U.S. President Joe Biden is due to sign two executive ordinances Friday to provide a stopgap solution to struggling Americans as Congress ponders its proposed $ 1.9 trillion coronavirus aid package.

United States President Joe Biden plans to take executive action on Friday to provide a stopgap measure to financial relief for millions of Americans as Congress begins considering its much larger $ 1.9 trillion package to help those affected by the coronavirus pandemic.

The two executive orders to be signed by Biden would increase food aid, protect job seekers from unemployment, and pave the way for federal workers and contractors to receive a minimum wage of $ 15 an hour.

“The American people cannot afford to wait,” said Brian Deese, director of the White House National Economic Council. “So many are hanging by a thread. You need help and we are determined to do everything we can to provide that help as soon as possible. “

Deese stressed that the contracts are no substitute for the added incentive Biden claims to need beyond the $ 4 trillion already approved, including $ 900 billion last December. Several Republican lawmakers have opposed provisions in Biden’s plan for direct payments to individuals, state and local government grants, and a statewide minimum wage of $ 15 an hour.

Most economists believe the US can bounce back on its feet with strength once people are vaccinated against the coronavirus, but the situation is still dire as the disease has closed businesses and schools. Since February last year, nearly 10 million jobs have been lost and nearly 30 million households have no safe access to food.

One of Biden’s orders is asking the US Department of Agriculture to consider adjusting food aid rules so that the government could be required to provide more money to the hungry.

One of Biden’s orders is asking the US Department of Agriculture to consider adjusting food aid rules so that the government could be required to provide more money to the hungry [File: John G. Mabanglo/EPA-EFE]Children unable to get school meals due to distance learning could receive a 15 percent increase in food aid, according to an information sheet provided by the White House. The lowest-income households could qualify for the emergency benefits from the Supplemental Nutrition Assistance Program. And the formula for calculating food costs could be more generous.

The order is also intended to make it easier for people to request direct payments from previous aid packages and other benefits. It would also guarantee that workers could continue to receive unemployment benefits if they refuse to take up a job that could endanger their health.

Biden’s second executive order would restore the right to trade union negotiations revoked by former President Donald Trump’s administration, protect the public service system, and promote a minimum wage of $ 15 an hour for all federal employees. The Democratic President also plans to launch a 100-day process on behalf of the federal government asking contractors to pay at least $ 15 an hour and providing workers with emergency paid leave, which could put pressure on other private employers to increase their wages and benefits.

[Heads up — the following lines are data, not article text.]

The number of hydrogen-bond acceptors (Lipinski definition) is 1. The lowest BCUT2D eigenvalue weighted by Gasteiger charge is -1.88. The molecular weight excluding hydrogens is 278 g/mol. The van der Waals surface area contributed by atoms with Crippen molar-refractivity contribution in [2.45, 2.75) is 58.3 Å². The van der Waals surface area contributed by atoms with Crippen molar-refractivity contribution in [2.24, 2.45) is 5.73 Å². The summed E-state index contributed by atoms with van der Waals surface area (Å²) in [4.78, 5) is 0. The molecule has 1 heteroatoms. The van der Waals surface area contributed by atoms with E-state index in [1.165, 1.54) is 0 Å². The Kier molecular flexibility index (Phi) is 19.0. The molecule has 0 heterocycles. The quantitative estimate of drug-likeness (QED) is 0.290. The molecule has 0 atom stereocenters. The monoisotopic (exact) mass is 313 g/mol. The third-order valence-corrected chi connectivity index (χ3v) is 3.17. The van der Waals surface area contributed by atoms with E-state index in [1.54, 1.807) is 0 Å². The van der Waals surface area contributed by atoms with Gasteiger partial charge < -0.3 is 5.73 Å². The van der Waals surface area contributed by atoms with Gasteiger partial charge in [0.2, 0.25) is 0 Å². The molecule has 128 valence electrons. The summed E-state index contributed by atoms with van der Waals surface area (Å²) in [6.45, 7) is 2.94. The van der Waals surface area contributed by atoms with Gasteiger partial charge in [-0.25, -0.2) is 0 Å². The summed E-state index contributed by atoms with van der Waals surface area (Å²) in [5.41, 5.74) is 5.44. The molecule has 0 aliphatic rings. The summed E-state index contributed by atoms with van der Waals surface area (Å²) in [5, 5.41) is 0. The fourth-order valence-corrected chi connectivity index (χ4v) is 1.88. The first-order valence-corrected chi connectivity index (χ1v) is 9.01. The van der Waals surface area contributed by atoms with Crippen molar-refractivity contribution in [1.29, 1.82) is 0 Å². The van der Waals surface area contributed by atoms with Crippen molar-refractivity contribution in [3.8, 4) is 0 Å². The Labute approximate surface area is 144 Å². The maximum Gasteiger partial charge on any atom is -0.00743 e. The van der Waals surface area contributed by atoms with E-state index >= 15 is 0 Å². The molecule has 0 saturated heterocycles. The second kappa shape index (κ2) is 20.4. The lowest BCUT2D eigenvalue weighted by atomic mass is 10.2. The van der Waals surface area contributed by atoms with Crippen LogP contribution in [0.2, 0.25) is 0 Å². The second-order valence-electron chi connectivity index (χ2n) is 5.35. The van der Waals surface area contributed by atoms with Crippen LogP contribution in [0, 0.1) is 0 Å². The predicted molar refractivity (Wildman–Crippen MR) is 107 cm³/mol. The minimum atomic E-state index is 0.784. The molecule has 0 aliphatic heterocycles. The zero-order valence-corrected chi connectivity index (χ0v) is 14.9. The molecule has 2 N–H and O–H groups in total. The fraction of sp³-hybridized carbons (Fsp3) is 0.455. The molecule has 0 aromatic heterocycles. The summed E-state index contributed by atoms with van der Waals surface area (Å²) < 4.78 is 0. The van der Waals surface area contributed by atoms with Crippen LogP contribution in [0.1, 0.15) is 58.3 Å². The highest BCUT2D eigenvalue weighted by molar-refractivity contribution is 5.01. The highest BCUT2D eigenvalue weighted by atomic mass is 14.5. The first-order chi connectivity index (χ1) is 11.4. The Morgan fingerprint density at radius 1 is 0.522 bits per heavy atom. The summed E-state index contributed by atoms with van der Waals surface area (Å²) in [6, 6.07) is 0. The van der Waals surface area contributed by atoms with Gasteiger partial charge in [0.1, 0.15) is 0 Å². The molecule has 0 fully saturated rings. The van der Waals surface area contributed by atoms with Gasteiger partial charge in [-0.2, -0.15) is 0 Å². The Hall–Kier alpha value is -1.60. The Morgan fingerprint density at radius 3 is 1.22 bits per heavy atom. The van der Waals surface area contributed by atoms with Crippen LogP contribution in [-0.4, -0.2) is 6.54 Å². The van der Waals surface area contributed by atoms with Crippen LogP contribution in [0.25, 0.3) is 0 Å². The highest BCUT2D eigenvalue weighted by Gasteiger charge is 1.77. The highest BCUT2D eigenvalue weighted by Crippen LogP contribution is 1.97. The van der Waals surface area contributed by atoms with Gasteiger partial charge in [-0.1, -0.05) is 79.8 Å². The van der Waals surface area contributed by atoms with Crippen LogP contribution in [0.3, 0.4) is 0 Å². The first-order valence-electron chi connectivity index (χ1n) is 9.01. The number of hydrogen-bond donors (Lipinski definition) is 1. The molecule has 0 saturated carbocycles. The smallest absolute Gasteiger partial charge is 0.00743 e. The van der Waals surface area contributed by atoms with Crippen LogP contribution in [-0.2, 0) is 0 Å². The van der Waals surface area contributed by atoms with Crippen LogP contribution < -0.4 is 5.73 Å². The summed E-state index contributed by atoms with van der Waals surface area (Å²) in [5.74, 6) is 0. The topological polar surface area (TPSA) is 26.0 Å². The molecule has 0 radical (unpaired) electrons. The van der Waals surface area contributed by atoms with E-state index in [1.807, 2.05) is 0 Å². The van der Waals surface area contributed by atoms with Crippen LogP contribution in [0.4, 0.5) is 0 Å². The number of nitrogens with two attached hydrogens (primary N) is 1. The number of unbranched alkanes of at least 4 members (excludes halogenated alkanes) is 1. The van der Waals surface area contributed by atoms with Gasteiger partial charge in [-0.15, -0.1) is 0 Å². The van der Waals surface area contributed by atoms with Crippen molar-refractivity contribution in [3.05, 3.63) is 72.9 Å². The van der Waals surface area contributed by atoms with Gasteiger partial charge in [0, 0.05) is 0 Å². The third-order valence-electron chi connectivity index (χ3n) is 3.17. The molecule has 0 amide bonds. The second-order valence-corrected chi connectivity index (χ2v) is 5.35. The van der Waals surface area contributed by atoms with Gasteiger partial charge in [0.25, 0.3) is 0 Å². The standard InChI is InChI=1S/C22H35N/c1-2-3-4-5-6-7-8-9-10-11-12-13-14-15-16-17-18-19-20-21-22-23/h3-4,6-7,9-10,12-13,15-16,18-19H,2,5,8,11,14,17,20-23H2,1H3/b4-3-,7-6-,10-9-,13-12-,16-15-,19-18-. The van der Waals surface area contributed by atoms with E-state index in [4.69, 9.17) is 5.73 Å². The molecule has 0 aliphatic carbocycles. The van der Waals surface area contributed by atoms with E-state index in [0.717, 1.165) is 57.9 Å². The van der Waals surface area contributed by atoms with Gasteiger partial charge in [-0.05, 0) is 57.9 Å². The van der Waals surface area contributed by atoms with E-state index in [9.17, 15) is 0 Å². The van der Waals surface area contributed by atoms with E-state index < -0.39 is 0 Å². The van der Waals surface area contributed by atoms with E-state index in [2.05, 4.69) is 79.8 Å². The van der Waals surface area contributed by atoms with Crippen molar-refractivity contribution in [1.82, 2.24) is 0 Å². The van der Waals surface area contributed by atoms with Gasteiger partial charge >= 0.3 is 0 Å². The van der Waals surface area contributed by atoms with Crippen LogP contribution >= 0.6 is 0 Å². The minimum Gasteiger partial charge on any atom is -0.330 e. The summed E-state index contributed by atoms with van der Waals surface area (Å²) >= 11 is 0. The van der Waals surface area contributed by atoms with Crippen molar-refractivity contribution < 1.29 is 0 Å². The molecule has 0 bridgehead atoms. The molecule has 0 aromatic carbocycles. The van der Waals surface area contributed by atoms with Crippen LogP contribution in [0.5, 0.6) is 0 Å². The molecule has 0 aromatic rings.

These orders are arriving because the Biden White House has refused to provide a timetable for implementing its proposed aid package. Officials begin scheduling meetings with lawmakers to discuss the proposal.

Since February last year, nearly 10 million US jobs have been lost and nearly 30 million US households have no safe access to food [File: Kevin Lamarque/Reuters]White House press secretary Jen Psaki said at a press conference Thursday that the proposal would be supported by Democratic Socialist Senator Bernie Sanders through to the U.S. Chamber of Commerce.

But not all of the components of the package are popular with Republicans, and this could delay the transition in ways that could harm the economy. Psaki stressed that Biden wants every deal to be non-partisan and that the process of meeting lawmakers to discuss the plan is just beginning.

Biden has to weigh the need for immediate help against the risk of lengthy negotiations. Psaki said Biden would not take options off the table, but later added, “Part of the discussion we will have with members is what would you like to cut?”

Neil Bradley, the chamber’s chief policy officer, told reporters Thursday that Congress should act swiftly to approve the roughly $ 400 billion budget for national vaccinations and reopening schools and other elements of the plan with mutual support. instead of delaying negotiations.

“We’re not going to let areas of disagreement prevent progress in areas where we find common ground,” said Bradley. “We can’t afford six months to get the vaccination process up and running. We can’t even wait six weeks for the vaccinations to be distributed and schools to reopen.”